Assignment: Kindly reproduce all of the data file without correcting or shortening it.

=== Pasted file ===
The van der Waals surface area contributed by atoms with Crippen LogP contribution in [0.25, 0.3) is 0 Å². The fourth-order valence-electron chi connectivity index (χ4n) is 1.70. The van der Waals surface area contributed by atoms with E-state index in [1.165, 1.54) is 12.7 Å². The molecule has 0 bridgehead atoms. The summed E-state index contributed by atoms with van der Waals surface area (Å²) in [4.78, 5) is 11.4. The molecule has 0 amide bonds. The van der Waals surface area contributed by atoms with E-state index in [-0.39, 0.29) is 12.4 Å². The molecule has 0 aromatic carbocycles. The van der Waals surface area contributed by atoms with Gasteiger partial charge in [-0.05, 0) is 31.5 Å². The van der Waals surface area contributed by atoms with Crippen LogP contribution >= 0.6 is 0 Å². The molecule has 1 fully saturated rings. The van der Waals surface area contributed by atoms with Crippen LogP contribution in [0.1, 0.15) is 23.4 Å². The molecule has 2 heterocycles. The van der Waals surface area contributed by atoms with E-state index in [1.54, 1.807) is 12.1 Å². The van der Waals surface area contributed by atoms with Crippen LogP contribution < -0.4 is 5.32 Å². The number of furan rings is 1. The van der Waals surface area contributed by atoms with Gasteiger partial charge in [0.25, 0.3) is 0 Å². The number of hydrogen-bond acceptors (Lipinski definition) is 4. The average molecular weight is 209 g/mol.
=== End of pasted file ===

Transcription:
The van der Waals surface area contributed by atoms with Crippen LogP contribution in [0.25, 0.3) is 0 Å². The fourth-order valence-electron chi connectivity index (χ4n) is 1.70. The van der Waals surface area contributed by atoms with E-state index in [1.165, 1.54) is 12.7 Å². The molecule has 0 bridgehead atoms. The summed E-state index contributed by atoms with van der Waals surface area (Å²) in [4.78, 5) is 11.4. The molecule has 0 amide bonds. The van der Waals surface area contributed by atoms with E-state index in [-0.39, 0.29) is 12.4 Å². The molecule has 0 aromatic carbocycles. The van der Waals surface area contributed by atoms with Gasteiger partial charge in [-0.05, 0) is 31.5 Å². The van der Waals surface area contributed by atoms with Crippen LogP contribution >= 0.6 is 0 Å². The molecule has 1 fully saturated rings. The van der Waals surface area contributed by atoms with Crippen LogP contribution in [0.1, 0.15) is 23.4 Å². The molecule has 2 heterocycles. The van der Waals surface area contributed by atoms with E-state index in [1.54, 1.807) is 12.1 Å². The van der Waals surface area contributed by atoms with Crippen LogP contribution < -0.4 is 5.32 Å². The number of furan rings is 1. The van der Waals surface area contributed by atoms with Gasteiger partial charge in [0.25, 0.3) is 0 Å². The number of hydrogen-bond acceptors (Lipinski definition) is 4. The average molecular weight is 209 g/mol.